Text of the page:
This new evaluation craze is based on a collectivist premise: It will tell you if the student herd--whether the class or the school-wide student body--has met some state-imposed "achievement goals." But it tells you nothing of the educational development of the individual child's, only of whether he measured up to the collective yardstick. The student is a pawn in a game played by adults motivated by fear of losing their jobs or enduring salary punishment lest they pump up their students' "achievements" to satisfy the evaluators. 


It is fundamentally corrupt--just another scheme to fix the unfixable; the government school monopoly. Far from being innovative, the accountability crusade will stifle innovation. Innovation implies the possibility of failure, which is part of the learning process. What incentive will an educator have to try new ideas, when any failure can mean failing to meet some bureaucratic "achievement goal," thus putting his job at risk? It is unfair to the students, the teachers, and the administrators. 


Related Reading:


Teacher Accountability Follows from Genuine Market Activity

Toward a Free Market in Education: School Vouchers or Tax Credits

By All Means, Let Parents Lead






Monday, January 21, 2013

Martin Luther King Jr. Championed America's Founding Ideals


I once rejected the notion of Martin Luther King as a great American because of his politics, which leaned toward socialism. No more. Socialism is an obvious contradiction of America’s individualist ideals--the very ideals that, as it turned out, King embraced. As I came to understand, thanks to Objectivism, that fundamental philosophical principles drive politics rather than the other way around, I came to realize that King’s politics pale next to his unabashed belief in America’s Founding ideals. The right ideas--if embraced widely--will ultimately lead to the right politics. King is an ally in the battle to spread those right ideas.

My tribute to this great American, Martin Luther King Jr. and the Fundamental Principle of America, has been published at The Objective Standard Blog.

Sunday, January 20, 2013

My LTE On Immigration

My latest letter-to-the-editor was published in the NJ Star-Ledger on January 16, 2013. The title, "Open Borders," is the editors' choice.


Open borders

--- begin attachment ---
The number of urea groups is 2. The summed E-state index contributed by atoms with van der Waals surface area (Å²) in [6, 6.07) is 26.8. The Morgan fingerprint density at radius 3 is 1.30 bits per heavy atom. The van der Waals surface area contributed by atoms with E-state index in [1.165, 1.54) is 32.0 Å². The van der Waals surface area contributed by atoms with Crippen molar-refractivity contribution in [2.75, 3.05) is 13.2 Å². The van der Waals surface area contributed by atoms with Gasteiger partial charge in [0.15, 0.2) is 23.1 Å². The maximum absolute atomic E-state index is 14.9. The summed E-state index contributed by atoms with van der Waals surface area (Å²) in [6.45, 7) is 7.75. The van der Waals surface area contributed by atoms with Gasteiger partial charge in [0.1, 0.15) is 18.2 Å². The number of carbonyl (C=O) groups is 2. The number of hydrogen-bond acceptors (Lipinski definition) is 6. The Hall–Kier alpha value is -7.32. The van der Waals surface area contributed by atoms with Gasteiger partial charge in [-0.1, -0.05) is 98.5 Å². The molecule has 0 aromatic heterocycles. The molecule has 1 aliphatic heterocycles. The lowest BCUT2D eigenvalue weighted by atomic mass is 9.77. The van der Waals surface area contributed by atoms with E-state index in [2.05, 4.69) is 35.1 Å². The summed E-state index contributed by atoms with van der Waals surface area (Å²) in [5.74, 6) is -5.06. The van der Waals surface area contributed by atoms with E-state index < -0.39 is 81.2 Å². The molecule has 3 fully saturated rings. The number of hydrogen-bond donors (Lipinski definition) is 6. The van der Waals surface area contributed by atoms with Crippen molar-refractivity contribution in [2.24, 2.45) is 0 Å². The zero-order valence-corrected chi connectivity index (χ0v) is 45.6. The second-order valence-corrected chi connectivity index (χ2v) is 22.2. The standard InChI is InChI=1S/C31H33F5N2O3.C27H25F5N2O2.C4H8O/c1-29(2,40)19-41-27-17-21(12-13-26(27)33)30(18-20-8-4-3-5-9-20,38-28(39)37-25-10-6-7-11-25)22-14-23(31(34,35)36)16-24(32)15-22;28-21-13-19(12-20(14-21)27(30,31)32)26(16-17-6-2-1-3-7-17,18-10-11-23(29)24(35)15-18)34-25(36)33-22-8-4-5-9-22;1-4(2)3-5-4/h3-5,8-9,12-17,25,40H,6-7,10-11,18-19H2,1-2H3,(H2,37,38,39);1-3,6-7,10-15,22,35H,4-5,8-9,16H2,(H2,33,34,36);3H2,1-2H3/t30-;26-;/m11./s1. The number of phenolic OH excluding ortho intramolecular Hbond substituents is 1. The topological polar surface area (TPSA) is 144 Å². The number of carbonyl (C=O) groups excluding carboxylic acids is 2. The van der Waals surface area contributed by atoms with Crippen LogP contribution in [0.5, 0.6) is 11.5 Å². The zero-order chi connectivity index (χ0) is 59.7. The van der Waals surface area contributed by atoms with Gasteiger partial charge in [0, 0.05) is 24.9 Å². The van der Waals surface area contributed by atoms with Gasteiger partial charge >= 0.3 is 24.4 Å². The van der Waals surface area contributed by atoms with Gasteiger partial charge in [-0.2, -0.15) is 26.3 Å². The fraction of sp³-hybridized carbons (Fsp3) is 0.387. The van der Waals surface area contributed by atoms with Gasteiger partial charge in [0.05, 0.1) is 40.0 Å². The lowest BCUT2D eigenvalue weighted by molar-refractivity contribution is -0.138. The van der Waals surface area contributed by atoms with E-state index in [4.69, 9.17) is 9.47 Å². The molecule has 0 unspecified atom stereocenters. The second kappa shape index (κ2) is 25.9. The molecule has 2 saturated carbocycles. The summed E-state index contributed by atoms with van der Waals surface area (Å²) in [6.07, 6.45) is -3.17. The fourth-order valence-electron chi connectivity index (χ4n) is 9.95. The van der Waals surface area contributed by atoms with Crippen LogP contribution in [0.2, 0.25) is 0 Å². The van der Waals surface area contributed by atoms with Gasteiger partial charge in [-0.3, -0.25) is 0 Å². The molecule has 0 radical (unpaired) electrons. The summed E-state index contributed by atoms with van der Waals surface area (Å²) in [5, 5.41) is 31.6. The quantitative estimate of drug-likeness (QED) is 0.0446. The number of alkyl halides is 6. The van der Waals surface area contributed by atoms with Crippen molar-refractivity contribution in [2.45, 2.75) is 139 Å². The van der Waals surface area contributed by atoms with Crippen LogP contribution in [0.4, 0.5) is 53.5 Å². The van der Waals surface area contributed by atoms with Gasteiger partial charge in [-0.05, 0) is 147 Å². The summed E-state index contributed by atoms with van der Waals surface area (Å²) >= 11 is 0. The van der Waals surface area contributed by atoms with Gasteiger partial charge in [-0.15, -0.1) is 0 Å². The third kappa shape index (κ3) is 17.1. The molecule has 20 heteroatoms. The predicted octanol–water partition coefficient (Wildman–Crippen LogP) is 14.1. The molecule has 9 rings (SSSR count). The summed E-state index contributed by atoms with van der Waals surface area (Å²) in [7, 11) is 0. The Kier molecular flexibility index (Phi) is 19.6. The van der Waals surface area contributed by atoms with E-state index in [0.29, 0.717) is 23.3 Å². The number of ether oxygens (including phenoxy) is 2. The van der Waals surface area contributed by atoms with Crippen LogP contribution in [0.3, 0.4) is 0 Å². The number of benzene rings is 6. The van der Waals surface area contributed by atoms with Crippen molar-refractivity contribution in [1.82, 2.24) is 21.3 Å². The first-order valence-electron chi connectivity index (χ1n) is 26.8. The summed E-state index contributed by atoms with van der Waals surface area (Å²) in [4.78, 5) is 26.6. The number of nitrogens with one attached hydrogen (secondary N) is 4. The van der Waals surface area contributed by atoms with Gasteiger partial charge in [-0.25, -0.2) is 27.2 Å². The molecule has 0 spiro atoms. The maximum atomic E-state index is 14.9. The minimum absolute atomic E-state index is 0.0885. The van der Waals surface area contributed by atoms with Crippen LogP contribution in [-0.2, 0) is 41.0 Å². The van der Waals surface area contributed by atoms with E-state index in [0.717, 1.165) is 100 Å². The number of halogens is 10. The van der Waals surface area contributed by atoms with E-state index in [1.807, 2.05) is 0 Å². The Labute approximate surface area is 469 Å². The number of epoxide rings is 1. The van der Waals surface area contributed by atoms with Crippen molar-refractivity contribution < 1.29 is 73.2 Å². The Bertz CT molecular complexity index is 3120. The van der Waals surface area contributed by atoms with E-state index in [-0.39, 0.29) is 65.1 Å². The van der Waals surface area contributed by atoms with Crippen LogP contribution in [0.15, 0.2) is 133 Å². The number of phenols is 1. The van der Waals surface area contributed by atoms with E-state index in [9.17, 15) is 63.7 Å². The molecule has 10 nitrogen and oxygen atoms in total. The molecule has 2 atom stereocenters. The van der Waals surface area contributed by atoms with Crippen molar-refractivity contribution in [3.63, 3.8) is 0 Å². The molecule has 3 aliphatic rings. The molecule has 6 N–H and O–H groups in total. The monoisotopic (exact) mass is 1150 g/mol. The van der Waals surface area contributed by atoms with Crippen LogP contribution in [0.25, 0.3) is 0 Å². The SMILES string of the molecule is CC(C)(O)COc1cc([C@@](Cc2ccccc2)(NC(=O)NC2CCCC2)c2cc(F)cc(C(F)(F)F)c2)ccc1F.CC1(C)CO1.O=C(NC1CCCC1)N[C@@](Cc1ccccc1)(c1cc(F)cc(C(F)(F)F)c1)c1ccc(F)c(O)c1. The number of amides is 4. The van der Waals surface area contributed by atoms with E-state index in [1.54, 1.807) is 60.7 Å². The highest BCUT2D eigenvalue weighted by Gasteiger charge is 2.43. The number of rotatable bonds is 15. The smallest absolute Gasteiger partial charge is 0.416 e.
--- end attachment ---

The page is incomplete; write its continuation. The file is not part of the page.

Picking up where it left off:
As a staunch believer in free trade, I sympathize with The Star-Ledger’s call for immigration reform in the spirit of the DREAM Act (“Immigration reform in sight, at last,” editorial, Jan. 13). But this is only a step in the right direction.

Free trade is about more than unimpeded movement of goods and services across national boundaries. It also means freedom of migration for individuals. Put simply, every person has an inalienable right to live and work where he pleases. This is consistent with America’s pro-liberty, universal ideals; the inalienable rights to life, liberty and the pursuit of happiness. Aspiring immigrants should be properly screened for criminal backgrounds, infectious diseases, national security concerns, etc. But that’s it.

True free-traders support liberal, open immigration policies, on principle. (The reverse is also true: Pro-immigration advocates must also support economic free trade, for the same reasons.) Of course, the path to American citizenship should be grueling and much more selective. But as to legal immigration, the principle should be laissez-faire for all who pose no physical threat to Americans’ safety. Free trade and freedom of migration are corollary moral imperatives.

Friday, January 18, 2013

Armed Self-Defense Saves Lives

Immediately following the Aurora, Colorado theater shootings in July 2012, NJ Star-Ledger columnist Bob Braun praised New Jersey U.S. Senators Frank Lautenberg and Robert Menendez as "courageous" for their call for more gun control legislation.


But, there is nothing courageous about ignoring the full context concerning guns in a free society. Nowhere in the article does Braun mention the life-saving results of the defensive use of firearms. He and other "gun control" advocates should. 

According to an extensive Cato Institute study titled Tough Targets: When Criminals Face Armed Resistance from Citizens, many thousands of would-be innocent victims of armed criminal assailants owe their lives to private citizens legally packing guns. 

In its opening section, Cato's Clayton E. Cramer and David Burnett ask: